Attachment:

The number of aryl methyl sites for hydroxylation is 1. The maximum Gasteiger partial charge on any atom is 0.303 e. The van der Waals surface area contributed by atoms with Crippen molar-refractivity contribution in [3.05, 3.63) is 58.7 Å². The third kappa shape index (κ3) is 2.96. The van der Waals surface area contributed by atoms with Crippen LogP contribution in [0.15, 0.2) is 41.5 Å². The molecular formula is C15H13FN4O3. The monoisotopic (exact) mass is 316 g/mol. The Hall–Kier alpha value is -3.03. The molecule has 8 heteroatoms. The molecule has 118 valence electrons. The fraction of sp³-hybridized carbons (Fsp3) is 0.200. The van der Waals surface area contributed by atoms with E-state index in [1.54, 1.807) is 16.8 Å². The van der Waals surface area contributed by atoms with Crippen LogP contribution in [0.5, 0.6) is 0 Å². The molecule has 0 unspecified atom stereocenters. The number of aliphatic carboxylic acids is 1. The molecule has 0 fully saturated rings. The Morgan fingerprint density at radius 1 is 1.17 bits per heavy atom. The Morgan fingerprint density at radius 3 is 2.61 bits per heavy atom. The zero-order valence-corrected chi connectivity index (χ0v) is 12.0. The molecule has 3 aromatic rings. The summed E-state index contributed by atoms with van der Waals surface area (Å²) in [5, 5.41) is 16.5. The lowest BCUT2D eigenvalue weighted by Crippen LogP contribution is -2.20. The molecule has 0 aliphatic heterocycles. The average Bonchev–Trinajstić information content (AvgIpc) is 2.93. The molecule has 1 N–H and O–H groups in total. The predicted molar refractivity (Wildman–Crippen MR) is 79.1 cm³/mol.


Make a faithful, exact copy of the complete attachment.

The number of aryl methyl sites for hydroxylation is 1. The maximum Gasteiger partial charge on any atom is 0.303 e. The van der Waals surface area contributed by atoms with Crippen molar-refractivity contribution in [3.05, 3.63) is 58.7 Å². The third kappa shape index (κ3) is 2.96. The van der Waals surface area contributed by atoms with Crippen LogP contribution in [0.15, 0.2) is 41.5 Å². The molecular formula is C15H13FN4O3. The monoisotopic (exact) mass is 316 g/mol. The Hall–Kier alpha value is -3.03. The molecule has 8 heteroatoms. The molecule has 118 valence electrons. The fraction of sp³-hybridized carbons (Fsp3) is 0.200. The van der Waals surface area contributed by atoms with E-state index in [1.54, 1.807) is 16.8 Å². The van der Waals surface area contributed by atoms with Crippen LogP contribution in [0.5, 0.6) is 0 Å². The molecule has 0 unspecified atom stereocenters. The number of aliphatic carboxylic acids is 1. The molecule has 0 fully saturated rings. The Morgan fingerprint density at radius 1 is 1.17 bits per heavy atom. The Morgan fingerprint density at radius 3 is 2.61 bits per heavy atom. The zero-order valence-corrected chi connectivity index (χ0v) is 12.0. The molecule has 3 aromatic rings. The summed E-state index contributed by atoms with van der Waals surface area (Å²) in [5, 5.41) is 16.5. The lowest BCUT2D eigenvalue weighted by Crippen LogP contribution is -2.20. The molecule has 0 aliphatic heterocycles. The average Bonchev–Trinajstić information content (AvgIpc) is 2.93. The molecule has 1 N–H and O–H groups in total. The predicted molar refractivity (Wildman–Crippen MR) is 79.1 cm³/mol.